The PAN is transformed into ciphertext or cleartext according to a complex algorithm, using an encryption key, but only ciphertext is stored. Unlike hashing, encryption allows for two-way transformation. Using the encryption key, the application can decipher the PAN and use it (in memory) to process a credit card transaction.
    The PCI DSS calls for using “strong” encryption and re-encrypting information periodically. Also, encryption keys must not be stored in, or tied to, user accounts.

How InterSystems IRIS Enables Secure Data Storage

InterSystems IRIS Data Platform offers a strong, consistent, and high-performance security structure for applications.

Here is how InterSystems products enable applications to securely store data such as PANs:

  • Hashing
    InterSystems IRIS provides built-in access to several Secure Hash Algorithms (e.g. SHA-1) to hash data.
  • Truncation
    Fully supported and implemented as part of the application running inside InterSystems IRIS.
  • Data-at-Rest encryption
    InterSystems IRIS implements the Advanced Encryption Standard (AES) algorithm.
    With data-at-rest encryption, the entire database and pre- and post-image journals are encrypted using one encryption key. Access to the key is managed by the system, so a user account (i.e., a process) does not hold the database encryption key.
    All information, including indexes, stored in an encrypted database is protected.
  • Data element encryption
    InterSystems IRIS allows for individual pieces of information to be encrypted by offering developers access to the encryption suite. Data element encryption is often preferred to store sensitive information, like PANs, because it allows (with the correct provisioning) the re-encryption of data elements, without interruptions to database access.
  • Auditing
    InterSystems IRIS comes with a robust and tamper-resistant auditing system, which audits all changes to the security model. Application developers can use the same audit database by incorporating calls to the audit system in the application code.

Key Management Within InterSystems IRIS Security Model

Because the PCI DSS is widely used, InterSystems IRIS includes several capabilities specifically designed to make it easier to build applications that comply with the standard. They are mainly concerned with the key management used by data element encryption.

Managed Keys

Encryption key material used for data element encryption is securely held by the system, by storing it in the same protected memory location as the database encryption key. Applications will refer to individual encryption keys using a unique KeyID, therefore eliminating direct access to the key material itself.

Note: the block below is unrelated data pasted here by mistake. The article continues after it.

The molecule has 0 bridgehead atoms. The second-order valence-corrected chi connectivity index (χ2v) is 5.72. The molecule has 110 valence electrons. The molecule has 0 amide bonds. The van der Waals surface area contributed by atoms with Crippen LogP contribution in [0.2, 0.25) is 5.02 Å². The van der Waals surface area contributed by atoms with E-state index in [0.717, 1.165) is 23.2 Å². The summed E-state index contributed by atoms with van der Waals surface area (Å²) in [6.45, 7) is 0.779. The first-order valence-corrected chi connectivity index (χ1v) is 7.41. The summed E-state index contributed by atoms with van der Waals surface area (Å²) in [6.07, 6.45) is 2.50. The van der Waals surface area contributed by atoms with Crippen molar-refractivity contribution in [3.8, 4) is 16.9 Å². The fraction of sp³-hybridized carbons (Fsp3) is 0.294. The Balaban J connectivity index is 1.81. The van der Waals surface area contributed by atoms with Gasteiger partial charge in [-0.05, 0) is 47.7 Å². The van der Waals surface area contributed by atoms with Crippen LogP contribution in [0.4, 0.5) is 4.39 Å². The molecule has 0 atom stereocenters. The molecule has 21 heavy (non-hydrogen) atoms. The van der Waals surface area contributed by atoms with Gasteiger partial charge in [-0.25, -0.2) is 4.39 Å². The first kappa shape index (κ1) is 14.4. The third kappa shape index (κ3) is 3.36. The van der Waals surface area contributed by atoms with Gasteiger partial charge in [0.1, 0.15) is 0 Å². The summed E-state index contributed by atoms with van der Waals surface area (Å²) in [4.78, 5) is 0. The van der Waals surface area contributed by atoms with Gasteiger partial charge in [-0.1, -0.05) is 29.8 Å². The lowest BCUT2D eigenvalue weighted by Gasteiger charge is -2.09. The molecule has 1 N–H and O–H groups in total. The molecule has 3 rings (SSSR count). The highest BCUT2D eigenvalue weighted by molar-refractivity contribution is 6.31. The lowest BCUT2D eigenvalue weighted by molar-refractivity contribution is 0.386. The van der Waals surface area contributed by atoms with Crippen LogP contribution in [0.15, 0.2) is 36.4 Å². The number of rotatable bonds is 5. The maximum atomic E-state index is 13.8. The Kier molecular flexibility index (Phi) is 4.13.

To make things easier for developers, when this new method of data element encryption is used, the KeyID is embedded in the resulting ciphertext. This enables the decryption process to automatically identify the key that was used to encrypt the data. The new managed key system supports several such keys in addition to the database encryption key. This will make it easy for application developers to satisfy re-encryption requirements in real time and with virtually no impact to the performance of the deployed application.

Conclusion

The PCI DSS is being adopted by merchants and service providers around the world who need to securely handle credit card information. Application providers need to make sure their solutions are compliant with this standard.

InterSystems IRIS gives developers the ability to build applications that comply with the PCI DSS, and will make that task even easier.

InterSystems is the engine behind the world’s most important applications. In healthcare, finance, government, and other sectors where lives and livelihoods are at stake, InterSystems is the power behind what matters. Founded in 1978, InterSystems is a privately held company headquartered in Cambridge, Massachusetts (USA), with offices worldwide, and its software products are used daily by millions of people in more than 80 countries.

For more information, please contact Andreas Dieckow, Principal Product Manager, InterSystems.com/IRIS.